WHITE SULPHUR SPRINGS, W.Va. -- Trading partners need to begin a more active phase of data synchronization now that a large number of companies have made initial investments in the process, according to a group of retailers, suppliers and consultants at a workshop here.
Executives delivered calls to action for data synchronization implementation during the session at Grocery Manufacturers of America's Executive Conference. Data synchronization is a standards-based electronic process of ensuring compatibility between retailers' and manufacturers' item data.
"Data synchronization has to be the foundation because without it, we can't continue to move forward on supply chain efficiencies," said Michael Heschel, executive vice president and chief information officer, Kroger, Cincinnati, who was a panelist at the workshop. "If the information isn't right, how can we act on it? For instance, pay-for-scan is a priority for us, but it depends on data synchronization."
Bill Grize, president and CEO of Ahold USA, Chantilly, Va., expressing his views as a member of the workshop audience during a question-and-answer session, said data synchronization is part of "a long-term issue of survival" that involves "favorable adaptation or extinction.
There's a profound need for leadership to make a difference."
Similar calls for action on data synchronization were made at General Merchandise Distributors Council's recent GM Marketing Conference (see story, Page 25).
The process of data sync is at a turning point because many trading partners have already taken the first steps, said Daniel Staresinic, senior manager, Consumer Businesses, Deloitte Consulting, Cincinnati, who opened the session with an assessment of industry progress. He said that over the past year, the number of companies subscribing to UCCNet has increased from 600 to 3,600.
He showed a chart with a fast-rising line that graphically displayed the increase in participation. However, he also showed a chart that showed the growth in number of companies with one or more items synchronized. That line was fairly flat because of the lack of active synchronization under way.
''Next year, we'd like to see the two lines closer together," he said. "The focus should be on increasing implementation, not participation."
Deloitte was retained by a task force of members of GMA and Food Marketing Institute, Washington, to help accelerate the beneficial implementation of global data synchronization by assisting in elimination of barriers.
Deloitte is conducting industry interviews and plans to provide tools for development and implementation, including a roadmap for companies based on knowledge gained from pilots, Staresinic said. Another Deloitte executive, James Haines, national practice director, Consumer Businesses, served as moderator for the GMA workshop.
Data synchronization is also at a crossroads as industry efforts move forward to launch a Global Data Synchronization Network (GDSN) at the end of July (SN, June 7, 2004, Page 95).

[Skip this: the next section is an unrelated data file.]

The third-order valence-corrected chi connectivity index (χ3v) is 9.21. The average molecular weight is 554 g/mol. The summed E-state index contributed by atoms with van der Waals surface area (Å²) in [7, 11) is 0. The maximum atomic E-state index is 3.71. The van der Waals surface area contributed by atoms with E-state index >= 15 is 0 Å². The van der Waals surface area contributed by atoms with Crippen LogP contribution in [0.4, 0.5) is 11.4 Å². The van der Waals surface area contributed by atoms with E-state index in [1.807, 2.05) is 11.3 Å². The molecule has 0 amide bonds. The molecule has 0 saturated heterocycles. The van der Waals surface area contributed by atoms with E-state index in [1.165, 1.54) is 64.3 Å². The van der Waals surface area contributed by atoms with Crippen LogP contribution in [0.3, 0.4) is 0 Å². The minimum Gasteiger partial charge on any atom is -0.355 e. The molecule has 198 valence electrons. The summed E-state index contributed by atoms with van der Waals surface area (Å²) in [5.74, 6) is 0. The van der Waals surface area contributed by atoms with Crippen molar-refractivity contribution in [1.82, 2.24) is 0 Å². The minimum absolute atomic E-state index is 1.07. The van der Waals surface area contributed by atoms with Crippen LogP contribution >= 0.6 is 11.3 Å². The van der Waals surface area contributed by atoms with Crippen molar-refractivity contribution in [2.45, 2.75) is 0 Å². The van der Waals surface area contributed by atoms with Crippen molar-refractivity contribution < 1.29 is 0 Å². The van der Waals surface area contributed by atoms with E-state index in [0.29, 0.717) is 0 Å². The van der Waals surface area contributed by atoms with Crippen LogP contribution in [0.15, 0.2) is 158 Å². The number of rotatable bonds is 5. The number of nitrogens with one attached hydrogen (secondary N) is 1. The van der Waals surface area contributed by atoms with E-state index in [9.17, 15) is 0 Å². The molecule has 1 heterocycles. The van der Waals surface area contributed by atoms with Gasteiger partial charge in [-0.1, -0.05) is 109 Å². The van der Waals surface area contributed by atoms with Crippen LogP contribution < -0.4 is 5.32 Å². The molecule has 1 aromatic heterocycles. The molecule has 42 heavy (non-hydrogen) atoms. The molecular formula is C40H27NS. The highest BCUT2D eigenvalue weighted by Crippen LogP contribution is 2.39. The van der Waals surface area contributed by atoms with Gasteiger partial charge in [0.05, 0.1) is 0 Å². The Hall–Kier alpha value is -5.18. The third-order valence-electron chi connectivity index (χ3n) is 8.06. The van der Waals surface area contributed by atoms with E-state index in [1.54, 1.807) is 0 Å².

Heschel outlined the gradual increase in benefits he expects data synchronization to provide. "You'll get some savings when you start the data synchronization process, such as clerical savings from having accurate data," he said. "A lot of these kinds of small things can add up. But the real game is the vision down the road when we have the whole supply chain involved."
Along the way, there may be changes in how data synchronization and its various components, such as data pools, are structured, he said.
"I view the data pool and registry at some point in the future as being an industry-type capability," he said. "It seems to me we don't have to have five or six or eight data pools in our industry. Down the road a piece, I think that capability can come together and we'll rationalize it."
Panelist Andy Platt, vice president, information services, and CIO, J.M. Smucker, Orrville, Ohio, said his company started on the data synchronization road two years ago. "Our team was led from the top and was cross functional," he said. "We made sure our data was compliant with industry standards. This was a strategic priority."
Ann Dozier, vice president, business development, Coca-Cola Customer Business Solutions, warned trading partners that "the business must take the leadership role and technology should be the enabler in the background."
"A tremendous amount of business process re-engineering needs to happen within your own business and with your customer," Dozier added.
Executives said an early step in data synchronization involves bringing data into accord with standards.
"We found that just getting our data cleaned up and synchronized added value internally," Platt said. "We got correct weights and improved order accuracy, so the benefits were there."
Organizations must also be vigilant about the ongoing quality of data because even once data is cleaned, there it can become "dirty" again, panelists said.
"We built internal processes to support keeping the information clean," Dozier said. Heschel described his company's data integrity group, noting that "each Kroger division has a data integrity coordinator to make sure the data stays clean."
Trading partners were urged to view data sync's long-term payoff when deciding how quickly or deeply to implement the process. "It's not just about RFID or pay-for-scan or some other benefit. It's about developing the most efficient supply chain that will provide the consumer the best service at the best cost," Heschel said.
"The standards and technology are ready," Platt said. "This is a long-term effort to take costs out of the supply chain and improve speed-to-market."
Dozier added, "It's time to get started now. There may be some bumps, but it's worth taking some chances."